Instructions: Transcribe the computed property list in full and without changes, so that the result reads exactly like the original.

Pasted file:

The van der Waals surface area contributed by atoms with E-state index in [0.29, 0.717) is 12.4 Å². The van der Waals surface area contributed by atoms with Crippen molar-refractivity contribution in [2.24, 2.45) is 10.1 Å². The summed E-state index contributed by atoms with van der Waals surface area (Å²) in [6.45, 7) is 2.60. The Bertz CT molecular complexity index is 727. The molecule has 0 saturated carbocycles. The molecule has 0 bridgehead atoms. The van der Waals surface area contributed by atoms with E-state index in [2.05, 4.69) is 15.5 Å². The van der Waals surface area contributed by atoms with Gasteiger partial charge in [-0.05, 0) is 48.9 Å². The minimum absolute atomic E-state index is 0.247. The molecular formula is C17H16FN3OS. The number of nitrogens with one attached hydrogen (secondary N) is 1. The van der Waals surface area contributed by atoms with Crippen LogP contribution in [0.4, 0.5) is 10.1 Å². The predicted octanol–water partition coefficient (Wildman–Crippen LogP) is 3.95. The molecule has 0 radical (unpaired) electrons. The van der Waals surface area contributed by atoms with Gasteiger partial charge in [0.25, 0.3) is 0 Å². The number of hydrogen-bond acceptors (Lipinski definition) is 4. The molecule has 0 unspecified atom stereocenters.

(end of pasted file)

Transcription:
The van der Waals surface area contributed by atoms with E-state index in [0.29, 0.717) is 12.4 Å². The van der Waals surface area contributed by atoms with Crippen molar-refractivity contribution in [2.24, 2.45) is 10.1 Å². The summed E-state index contributed by atoms with van der Waals surface area (Å²) in [6.45, 7) is 2.60. The Bertz CT molecular complexity index is 727. The molecule has 0 saturated carbocycles. The molecule has 0 bridgehead atoms. The van der Waals surface area contributed by atoms with E-state index in [2.05, 4.69) is 15.5 Å². The van der Waals surface area contributed by atoms with Gasteiger partial charge in [-0.05, 0) is 48.9 Å². The minimum absolute atomic E-state index is 0.247. The molecular formula is C17H16FN3OS. The number of nitrogens with one attached hydrogen (secondary N) is 1. The van der Waals surface area contributed by atoms with Crippen LogP contribution in [0.4, 0.5) is 10.1 Å². The predicted octanol–water partition coefficient (Wildman–Crippen LogP) is 3.95. The molecule has 0 radical (unpaired) electrons. The van der Waals surface area contributed by atoms with Gasteiger partial charge in [0.25, 0.3) is 0 Å². The number of hydrogen-bond acceptors (Lipinski definition) is 4. The molecule has 0 unspecified atom stereocenters.